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How To Choose A Credit Card

Greg Medcraft

16th December, 2014

If you decide you need a credit card, it’s important to choose one that matches the way you want to pay off the debt. You should also make sure you shop around to compare interest rates, features and fees.

What is the best card for me?

Credit cards have different features to suit different types of spenders.

Interest free periods – If you always pay off your credit card in full each month, look for one that offers interest-free days. This means you pay no interest for a certain number of days after making a purchase (for example, 55 days). These cards may charge higher interest rates and annual fees, but if you pay off your debt within the interest-free period, you’ll avoid paying interest altogether, so the higher annual fee may be worth it.

No interest free period – If you know you won’t be paying your debt in full straight away, consider a card with no interest-free days. You’ll usually pay lower annual fees and less interest, either from the day of purchase or the day your monthly statement is issued.

Be careful of special offers

Check the terms and conditions of the credit contract carefully before you sign up for a card with a low introductory rate. If the card issuer offers a ‘honeymoon rate’, check what level the interest rate will rise to after the introductory or ‘honeymoon’ period ends, and what fees and charges come with the offer. A card with higher fees might wipe out your savings from the honeymoon period before long.

How to compare credit cards

Use the ‘key facts sheet’ available from credit card issuers to compare cards. Key facts sheets contain information on:

  • minimum repayments
  • purchase and cash advance rates
  • promotional interest rate (if any)
  • length of the interest-free period (if any)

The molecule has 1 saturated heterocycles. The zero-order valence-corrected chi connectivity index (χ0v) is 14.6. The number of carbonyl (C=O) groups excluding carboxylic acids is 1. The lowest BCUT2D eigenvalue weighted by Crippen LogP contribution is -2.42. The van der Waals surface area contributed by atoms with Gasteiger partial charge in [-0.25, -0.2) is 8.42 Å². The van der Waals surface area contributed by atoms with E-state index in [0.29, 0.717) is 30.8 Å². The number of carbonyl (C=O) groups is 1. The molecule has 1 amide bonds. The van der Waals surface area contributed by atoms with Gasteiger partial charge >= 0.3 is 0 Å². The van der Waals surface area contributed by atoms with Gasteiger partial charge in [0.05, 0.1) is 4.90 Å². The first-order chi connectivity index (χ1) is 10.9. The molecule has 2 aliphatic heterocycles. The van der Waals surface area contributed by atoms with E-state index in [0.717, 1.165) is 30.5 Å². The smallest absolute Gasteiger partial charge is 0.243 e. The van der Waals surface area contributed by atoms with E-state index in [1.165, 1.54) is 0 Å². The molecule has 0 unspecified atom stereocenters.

• annual and late payment fees (if any)

Smart ways to use your credit card

  • Pay more than the minimum repayment each month, to pay off your balance more quickly and save on interest
  • If you can only make the minimum monthly repayment, switch to a card with a low interest rate and pay off more when you can
  • Keep track of spending on your credit card so you stay within your limit. Use ASIC’s MoneySmart TrackMySPEND app to help manage your spending
  • Consider setting up a direct debit to pay a fixed amount off the balance owing each payday
  • Don’t take cash advances because they usually attract higher interest
  • Use ASIC’s MoneySmart credit card calculator to work out the fastest way to pay off your credit card.

Avoid getting a credit card if you are using it to pay off other debts. The higher interest rate and other fees and charges may cost you more in the long run. If you can’t meet loan repayments, talk with your credit provider and let them know you are experiencing financial hardship.

Visit ASIC’s MoneySmart at moneysmart.gov.au for more information about borrowing and credit.

Greg Medcraft
Chairman
Australian Securities and Investments Commission

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